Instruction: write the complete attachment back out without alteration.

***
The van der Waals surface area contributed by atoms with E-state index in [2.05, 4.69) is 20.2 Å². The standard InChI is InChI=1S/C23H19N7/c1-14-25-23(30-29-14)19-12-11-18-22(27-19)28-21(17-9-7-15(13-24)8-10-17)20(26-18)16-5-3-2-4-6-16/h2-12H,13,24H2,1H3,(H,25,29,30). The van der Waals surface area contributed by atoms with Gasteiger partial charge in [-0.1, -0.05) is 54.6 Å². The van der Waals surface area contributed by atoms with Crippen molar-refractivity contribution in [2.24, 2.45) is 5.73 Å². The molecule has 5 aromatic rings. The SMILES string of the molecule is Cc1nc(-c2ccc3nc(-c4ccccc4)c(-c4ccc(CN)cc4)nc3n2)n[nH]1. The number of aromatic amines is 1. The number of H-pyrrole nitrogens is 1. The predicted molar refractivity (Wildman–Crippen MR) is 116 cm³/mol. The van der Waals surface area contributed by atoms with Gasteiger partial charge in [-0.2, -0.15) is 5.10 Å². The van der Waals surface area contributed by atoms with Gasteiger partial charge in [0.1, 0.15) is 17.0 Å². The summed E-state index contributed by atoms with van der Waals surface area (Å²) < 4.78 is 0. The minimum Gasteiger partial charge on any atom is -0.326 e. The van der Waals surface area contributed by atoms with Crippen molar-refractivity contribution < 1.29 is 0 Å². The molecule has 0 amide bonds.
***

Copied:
The van der Waals surface area contributed by atoms with E-state index in [2.05, 4.69) is 20.2 Å². The standard InChI is InChI=1S/C23H19N7/c1-14-25-23(30-29-14)19-12-11-18-22(27-19)28-21(17-9-7-15(13-24)8-10-17)20(26-18)16-5-3-2-4-6-16/h2-12H,13,24H2,1H3,(H,25,29,30). The van der Waals surface area contributed by atoms with Gasteiger partial charge in [-0.1, -0.05) is 54.6 Å². The van der Waals surface area contributed by atoms with Crippen molar-refractivity contribution in [2.24, 2.45) is 5.73 Å². The molecule has 5 aromatic rings. The SMILES string of the molecule is Cc1nc(-c2ccc3nc(-c4ccccc4)c(-c4ccc(CN)cc4)nc3n2)n[nH]1. The number of aromatic amines is 1. The number of H-pyrrole nitrogens is 1. The predicted molar refractivity (Wildman–Crippen MR) is 116 cm³/mol. The van der Waals surface area contributed by atoms with Gasteiger partial charge in [-0.2, -0.15) is 5.10 Å². The van der Waals surface area contributed by atoms with Gasteiger partial charge in [0.1, 0.15) is 17.0 Å². The summed E-state index contributed by atoms with van der Waals surface area (Å²) < 4.78 is 0. The minimum Gasteiger partial charge on any atom is -0.326 e. The van der Waals surface area contributed by atoms with Crippen molar-refractivity contribution < 1.29 is 0 Å². The molecule has 0 amide bonds.